Coast Guard updates foghorn devices

On Block Island
Thu, 06/06/2019 - 6:15pm

Foghorns on Block Island should no longer be sounding incessantly at all times of the day and night when they shouldn’t be, including during temperate weather, due to a malfunction.

That’s because the U.S. Coast Guard “completed the installation of Mariner Radio Activated Sound Signal (MRASS) devices at 82 lighthouses across the Northeast.” The Coast Guard announced the news via a press release that was issued on Monday, May 13. The new system is triggered when a mariner keys a standard VHF-FM radio five times consecutively on VHF channel 83A.

Nicole Groll, spokesperson for the Coast Guard, told The Times that, “The Southeast Light on Block Island was a part of these updates.” She said, “The North Light is a private aid and does not have a sound signal.” There are MRASS devices at the end of the Old Harbor jetty, and on the end of the east breakwater in New Harbor.

The Coast Guard replaced the foghorn situated at the end of the Old Harbor jetty with an MRASS device on August 29, 2017, due to complaints of its incessant sounding. At that time, Senior Chief Petty Officer Timothy Chase said the Coast Guard could not determine a cause for the foghorn’s malfunctioning.

In a video produced by the Coast Guard, Chase said the MRASS systems requires less maintenance and labor, as well as overall costs for operating the equipment. He called the VM-100 an antiquated system that requires costly labor and maintenance, while being more prone to failure.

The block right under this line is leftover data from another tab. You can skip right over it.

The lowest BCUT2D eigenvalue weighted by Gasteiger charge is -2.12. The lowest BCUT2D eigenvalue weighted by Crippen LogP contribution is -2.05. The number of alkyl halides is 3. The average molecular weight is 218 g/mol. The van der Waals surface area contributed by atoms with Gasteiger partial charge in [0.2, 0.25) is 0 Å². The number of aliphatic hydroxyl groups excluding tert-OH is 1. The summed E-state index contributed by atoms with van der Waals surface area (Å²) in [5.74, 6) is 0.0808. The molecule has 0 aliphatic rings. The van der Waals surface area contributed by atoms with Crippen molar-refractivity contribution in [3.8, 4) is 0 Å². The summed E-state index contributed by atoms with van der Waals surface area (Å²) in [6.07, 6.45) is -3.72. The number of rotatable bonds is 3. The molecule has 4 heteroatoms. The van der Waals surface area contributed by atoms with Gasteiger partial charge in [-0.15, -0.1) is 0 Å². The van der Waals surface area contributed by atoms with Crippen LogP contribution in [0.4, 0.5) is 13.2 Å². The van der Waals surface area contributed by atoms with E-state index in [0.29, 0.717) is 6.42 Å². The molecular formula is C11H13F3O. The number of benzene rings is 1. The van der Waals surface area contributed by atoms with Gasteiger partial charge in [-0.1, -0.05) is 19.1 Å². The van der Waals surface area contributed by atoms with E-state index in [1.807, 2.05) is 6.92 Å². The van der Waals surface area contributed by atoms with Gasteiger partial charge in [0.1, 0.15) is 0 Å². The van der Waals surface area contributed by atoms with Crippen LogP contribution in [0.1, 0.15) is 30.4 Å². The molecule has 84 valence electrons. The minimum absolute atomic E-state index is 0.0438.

The Coast Guard noted in its press release issued on Monday that: “The Coast Guard began updating the sound signal devices in 2015 and will complete the final two installations this spring. The purpose of the modernization was to replace the less reliable and less efficient VM-100 fog detectors with a Coast Guard-designed, radio-controlled system. The process also eliminated several 24/7 continuously sounding horns.”

“Mariners needing foghorn assistance must now activate the sound signal by using a marine VHF-FM radio. The MRASS device will allow mariners to energize the sound signal, on demand, by keying a standard VHF-FM radio five times consecutively on VHF channel 83A. The sound signal will then sound for 45-60 minutes following each-activation. The MRASS is an efficient and economical part of the nation’s aid to navigation system that provides a sound signal precisely when the mariner requires it. All changes have been announced via broadcast notice to mariners and in the local notice to mariners.” 

Senior Chief Petty Officer Chase explains the difference between the new and old technology in a YouTube video recorded at two Rhode Island lighthouses. To view the video go to: